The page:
Tutorship and peer roles in in-service teachers and educators professional development
Recent debates on continuing professional development for educators and teachers highlight a “new culture” regarding professionalization, attentive to lifelong learning and the changes which “actions, actors and contexts” are constantly subjected to (Pirard, Barbier, 2012). If, on the one hand, international research shows a faceted and sometimes “fragmented” landscape made up of actions, investments and policies related to educational settings, on the other there is increasing interest in significant and “promising” factors that promote the implementation of “good practices” and in-service training models. In preschools in particular, “the [basic, in-service] professional qualification and the continuing professional development opportunities are often not in line with uniform standards” (Pirard, Barbier 2012, p. 1). This raises questions about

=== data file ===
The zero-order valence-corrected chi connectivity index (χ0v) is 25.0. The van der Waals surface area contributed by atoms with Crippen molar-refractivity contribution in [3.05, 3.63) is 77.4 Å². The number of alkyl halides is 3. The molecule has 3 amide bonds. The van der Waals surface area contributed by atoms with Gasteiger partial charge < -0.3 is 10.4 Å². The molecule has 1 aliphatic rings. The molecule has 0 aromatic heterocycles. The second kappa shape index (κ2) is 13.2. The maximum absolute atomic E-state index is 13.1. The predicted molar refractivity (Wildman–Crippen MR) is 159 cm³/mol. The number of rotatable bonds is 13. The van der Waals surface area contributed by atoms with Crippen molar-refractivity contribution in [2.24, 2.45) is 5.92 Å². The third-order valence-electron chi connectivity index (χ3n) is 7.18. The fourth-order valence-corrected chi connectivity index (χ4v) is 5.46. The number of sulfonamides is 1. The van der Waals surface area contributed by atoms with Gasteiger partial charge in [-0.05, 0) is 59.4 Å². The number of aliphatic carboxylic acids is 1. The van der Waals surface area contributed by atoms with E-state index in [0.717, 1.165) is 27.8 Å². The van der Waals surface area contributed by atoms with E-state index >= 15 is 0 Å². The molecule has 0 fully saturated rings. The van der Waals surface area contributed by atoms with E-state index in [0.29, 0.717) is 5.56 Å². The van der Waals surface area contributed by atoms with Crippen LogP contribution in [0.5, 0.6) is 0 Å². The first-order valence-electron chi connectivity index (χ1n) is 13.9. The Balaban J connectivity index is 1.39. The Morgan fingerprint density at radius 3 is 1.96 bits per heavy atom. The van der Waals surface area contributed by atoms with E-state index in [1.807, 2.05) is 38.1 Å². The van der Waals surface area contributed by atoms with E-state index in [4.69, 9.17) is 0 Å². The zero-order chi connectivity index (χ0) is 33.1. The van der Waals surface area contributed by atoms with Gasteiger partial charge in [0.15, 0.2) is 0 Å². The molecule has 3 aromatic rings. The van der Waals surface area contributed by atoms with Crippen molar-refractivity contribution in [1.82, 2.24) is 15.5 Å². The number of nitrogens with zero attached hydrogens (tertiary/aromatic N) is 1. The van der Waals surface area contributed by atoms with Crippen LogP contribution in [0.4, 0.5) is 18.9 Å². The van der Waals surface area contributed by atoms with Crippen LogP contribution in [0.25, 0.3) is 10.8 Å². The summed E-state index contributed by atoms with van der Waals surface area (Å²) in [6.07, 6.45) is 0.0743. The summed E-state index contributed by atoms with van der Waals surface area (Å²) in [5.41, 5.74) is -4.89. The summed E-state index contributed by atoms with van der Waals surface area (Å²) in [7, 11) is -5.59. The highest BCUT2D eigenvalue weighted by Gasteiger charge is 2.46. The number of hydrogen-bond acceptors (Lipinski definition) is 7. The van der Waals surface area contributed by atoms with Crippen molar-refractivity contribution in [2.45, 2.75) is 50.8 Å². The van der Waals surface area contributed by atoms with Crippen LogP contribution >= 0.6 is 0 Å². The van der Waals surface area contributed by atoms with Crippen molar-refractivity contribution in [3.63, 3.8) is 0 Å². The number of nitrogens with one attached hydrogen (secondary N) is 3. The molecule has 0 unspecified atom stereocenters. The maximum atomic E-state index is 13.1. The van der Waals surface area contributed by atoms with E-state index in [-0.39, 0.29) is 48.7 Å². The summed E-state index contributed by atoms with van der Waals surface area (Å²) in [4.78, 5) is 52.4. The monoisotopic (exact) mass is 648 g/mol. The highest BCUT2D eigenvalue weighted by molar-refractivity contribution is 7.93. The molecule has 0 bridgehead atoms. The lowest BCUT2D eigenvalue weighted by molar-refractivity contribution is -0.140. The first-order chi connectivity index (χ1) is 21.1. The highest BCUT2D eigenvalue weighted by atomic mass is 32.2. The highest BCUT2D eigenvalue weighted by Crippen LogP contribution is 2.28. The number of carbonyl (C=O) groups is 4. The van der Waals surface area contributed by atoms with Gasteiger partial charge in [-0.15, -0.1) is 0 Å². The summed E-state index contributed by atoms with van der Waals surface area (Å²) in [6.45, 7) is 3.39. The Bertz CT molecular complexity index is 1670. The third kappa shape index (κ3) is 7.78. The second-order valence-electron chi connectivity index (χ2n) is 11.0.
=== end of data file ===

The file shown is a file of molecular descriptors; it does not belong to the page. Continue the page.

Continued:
the possibility for improving professional development opportunities in terms of sustainability and updating skills throughout the teachers’ professional lives. In this article, we highlight some in-service professional development models, focusing on the role of tutorship and peer learning, their different meanings within the international context, how peer learning models are practiced and how they could be implemented with a view to promoting lifelong training
opportunities for educators and teachers.
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